Financial System Supply-Chain Cross-Contagion: a study in global systemic collapse.
by David Korowicz
(Warning--large pdf file.)
This study considers the relationship between a global systemic banking, monetary and solvency crisis and its implications for the real-time flow of goods and services in the globalised economy. It outlines how contagion in the financial system could set off semi-autonomous contagion in supply- chains globally, even where buyers and sellers are linked by solvency, sound money and bank intermediation. The cross-contagion between the financial system and trade/production networks is mutually reinforcing.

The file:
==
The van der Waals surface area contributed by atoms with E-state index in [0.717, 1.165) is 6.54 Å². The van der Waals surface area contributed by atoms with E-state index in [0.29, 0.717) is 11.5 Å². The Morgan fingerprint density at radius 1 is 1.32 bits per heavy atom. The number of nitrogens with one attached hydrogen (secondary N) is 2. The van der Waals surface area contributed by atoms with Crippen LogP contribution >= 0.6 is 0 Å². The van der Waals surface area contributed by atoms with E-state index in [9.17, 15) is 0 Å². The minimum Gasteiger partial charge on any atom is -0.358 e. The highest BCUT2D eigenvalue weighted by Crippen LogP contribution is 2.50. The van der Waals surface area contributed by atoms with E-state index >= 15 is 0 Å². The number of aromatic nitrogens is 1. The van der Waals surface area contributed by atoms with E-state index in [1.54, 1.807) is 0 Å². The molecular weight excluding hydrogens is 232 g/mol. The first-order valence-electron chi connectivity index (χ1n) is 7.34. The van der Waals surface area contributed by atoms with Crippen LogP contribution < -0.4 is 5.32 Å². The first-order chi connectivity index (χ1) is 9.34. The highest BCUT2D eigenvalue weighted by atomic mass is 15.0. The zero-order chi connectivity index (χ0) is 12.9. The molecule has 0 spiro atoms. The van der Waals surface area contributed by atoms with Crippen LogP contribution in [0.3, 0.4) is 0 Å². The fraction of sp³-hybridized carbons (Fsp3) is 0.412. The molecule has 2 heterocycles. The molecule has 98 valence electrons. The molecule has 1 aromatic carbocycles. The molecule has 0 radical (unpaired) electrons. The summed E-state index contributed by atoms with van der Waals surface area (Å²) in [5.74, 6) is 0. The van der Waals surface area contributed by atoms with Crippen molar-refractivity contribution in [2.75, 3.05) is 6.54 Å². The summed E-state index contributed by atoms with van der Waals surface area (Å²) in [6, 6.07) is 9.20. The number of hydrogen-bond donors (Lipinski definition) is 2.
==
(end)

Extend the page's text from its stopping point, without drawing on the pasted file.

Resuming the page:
It is argued that in order to understand systemic risk in the globalised economy, account must be taken of how growing complexity (interconnectedness, interdependence and the speed of processes), the de-localisation of production and concentration within key pillars of the globalised economy have magnified global vulnerability and opened up the possibility of a rapid and large- scale collapse. ‘Collapse’ in this sense means the irreversible loss of socio-economic complexity which fundamentally transforms the nature of the economy. These crucial issues have not been recognised by policy-makers nor are they reflected in economic thinking or modelling.
~75 pages, mostly on interactions of finance and resource constraints. Not much on ecological collapse.
(Thanks to roccman at Malthusia for the link.)